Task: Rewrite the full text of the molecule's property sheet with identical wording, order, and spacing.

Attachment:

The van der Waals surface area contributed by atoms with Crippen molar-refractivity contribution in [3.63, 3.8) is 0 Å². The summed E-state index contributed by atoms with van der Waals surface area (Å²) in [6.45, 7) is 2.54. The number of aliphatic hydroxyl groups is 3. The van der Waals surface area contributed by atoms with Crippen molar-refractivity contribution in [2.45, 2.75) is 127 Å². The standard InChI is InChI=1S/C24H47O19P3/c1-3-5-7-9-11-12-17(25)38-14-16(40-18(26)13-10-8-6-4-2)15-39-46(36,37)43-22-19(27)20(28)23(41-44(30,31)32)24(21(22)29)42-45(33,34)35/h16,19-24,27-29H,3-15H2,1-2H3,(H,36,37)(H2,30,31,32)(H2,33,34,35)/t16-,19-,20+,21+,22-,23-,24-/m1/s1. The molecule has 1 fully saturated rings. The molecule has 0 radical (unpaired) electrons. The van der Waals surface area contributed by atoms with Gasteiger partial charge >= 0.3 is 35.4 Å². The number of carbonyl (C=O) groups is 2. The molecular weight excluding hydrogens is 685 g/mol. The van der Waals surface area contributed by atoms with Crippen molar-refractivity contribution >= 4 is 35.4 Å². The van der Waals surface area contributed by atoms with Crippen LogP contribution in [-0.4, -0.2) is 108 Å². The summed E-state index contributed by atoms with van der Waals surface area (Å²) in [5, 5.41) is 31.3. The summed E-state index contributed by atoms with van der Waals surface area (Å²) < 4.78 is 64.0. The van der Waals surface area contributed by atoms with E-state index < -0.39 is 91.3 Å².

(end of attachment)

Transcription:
The van der Waals surface area contributed by atoms with Crippen molar-refractivity contribution in [3.63, 3.8) is 0 Å². The summed E-state index contributed by atoms with van der Waals surface area (Å²) in [6.45, 7) is 2.54. The number of aliphatic hydroxyl groups is 3. The van der Waals surface area contributed by atoms with Crippen molar-refractivity contribution in [2.45, 2.75) is 127 Å². The standard InChI is InChI=1S/C24H47O19P3/c1-3-5-7-9-11-12-17(25)38-14-16(40-18(26)13-10-8-6-4-2)15-39-46(36,37)43-22-19(27)20(28)23(41-44(30,31)32)24(21(22)29)42-45(33,34)35/h16,19-24,27-29H,3-15H2,1-2H3,(H,36,37)(H2,30,31,32)(H2,33,34,35)/t16-,19-,20+,21+,22-,23-,24-/m1/s1. The molecule has 1 fully saturated rings. The molecule has 0 radical (unpaired) electrons. The van der Waals surface area contributed by atoms with Gasteiger partial charge >= 0.3 is 35.4 Å². The number of carbonyl (C=O) groups is 2. The molecular weight excluding hydrogens is 685 g/mol. The van der Waals surface area contributed by atoms with Crippen molar-refractivity contribution >= 4 is 35.4 Å². The van der Waals surface area contributed by atoms with Crippen LogP contribution in [-0.4, -0.2) is 108 Å². The summed E-state index contributed by atoms with van der Waals surface area (Å²) in [5, 5.41) is 31.3. The summed E-state index contributed by atoms with van der Waals surface area (Å²) < 4.78 is 64.0. The van der Waals surface area contributed by atoms with E-state index < -0.39 is 91.3 Å².